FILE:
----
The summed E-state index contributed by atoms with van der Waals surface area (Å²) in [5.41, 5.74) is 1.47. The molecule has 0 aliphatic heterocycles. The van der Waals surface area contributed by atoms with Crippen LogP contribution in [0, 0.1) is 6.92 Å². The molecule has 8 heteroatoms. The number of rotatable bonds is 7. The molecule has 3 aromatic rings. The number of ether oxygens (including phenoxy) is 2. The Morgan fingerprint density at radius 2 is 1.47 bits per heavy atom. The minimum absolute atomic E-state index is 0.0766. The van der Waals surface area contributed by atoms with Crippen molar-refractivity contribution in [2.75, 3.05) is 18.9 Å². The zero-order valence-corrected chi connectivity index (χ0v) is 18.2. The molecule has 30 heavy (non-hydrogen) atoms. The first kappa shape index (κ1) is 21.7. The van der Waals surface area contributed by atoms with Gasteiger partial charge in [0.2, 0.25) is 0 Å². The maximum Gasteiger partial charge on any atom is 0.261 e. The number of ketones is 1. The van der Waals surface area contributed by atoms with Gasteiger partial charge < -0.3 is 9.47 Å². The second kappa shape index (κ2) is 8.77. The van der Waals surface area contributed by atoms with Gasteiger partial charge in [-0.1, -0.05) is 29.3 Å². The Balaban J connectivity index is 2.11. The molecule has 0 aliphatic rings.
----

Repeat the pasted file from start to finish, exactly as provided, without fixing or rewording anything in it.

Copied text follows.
The summed E-state index contributed by atoms with van der Waals surface area (Å²) in [5.41, 5.74) is 1.47. The molecule has 0 aliphatic heterocycles. The van der Waals surface area contributed by atoms with Crippen LogP contribution in [0, 0.1) is 6.92 Å². The molecule has 8 heteroatoms. The number of rotatable bonds is 7. The molecule has 3 aromatic rings. The number of ether oxygens (including phenoxy) is 2. The Morgan fingerprint density at radius 2 is 1.47 bits per heavy atom. The minimum absolute atomic E-state index is 0.0766. The van der Waals surface area contributed by atoms with Crippen molar-refractivity contribution in [2.75, 3.05) is 18.9 Å². The zero-order valence-corrected chi connectivity index (χ0v) is 18.2. The molecule has 30 heavy (non-hydrogen) atoms. The first kappa shape index (κ1) is 21.7. The van der Waals surface area contributed by atoms with Gasteiger partial charge in [0.2, 0.25) is 0 Å². The maximum Gasteiger partial charge on any atom is 0.261 e. The number of ketones is 1. The van der Waals surface area contributed by atoms with Gasteiger partial charge < -0.3 is 9.47 Å². The second kappa shape index (κ2) is 8.77. The van der Waals surface area contributed by atoms with Gasteiger partial charge in [-0.1, -0.05) is 29.3 Å². The Balaban J connectivity index is 2.11. The molecule has 0 aliphatic rings.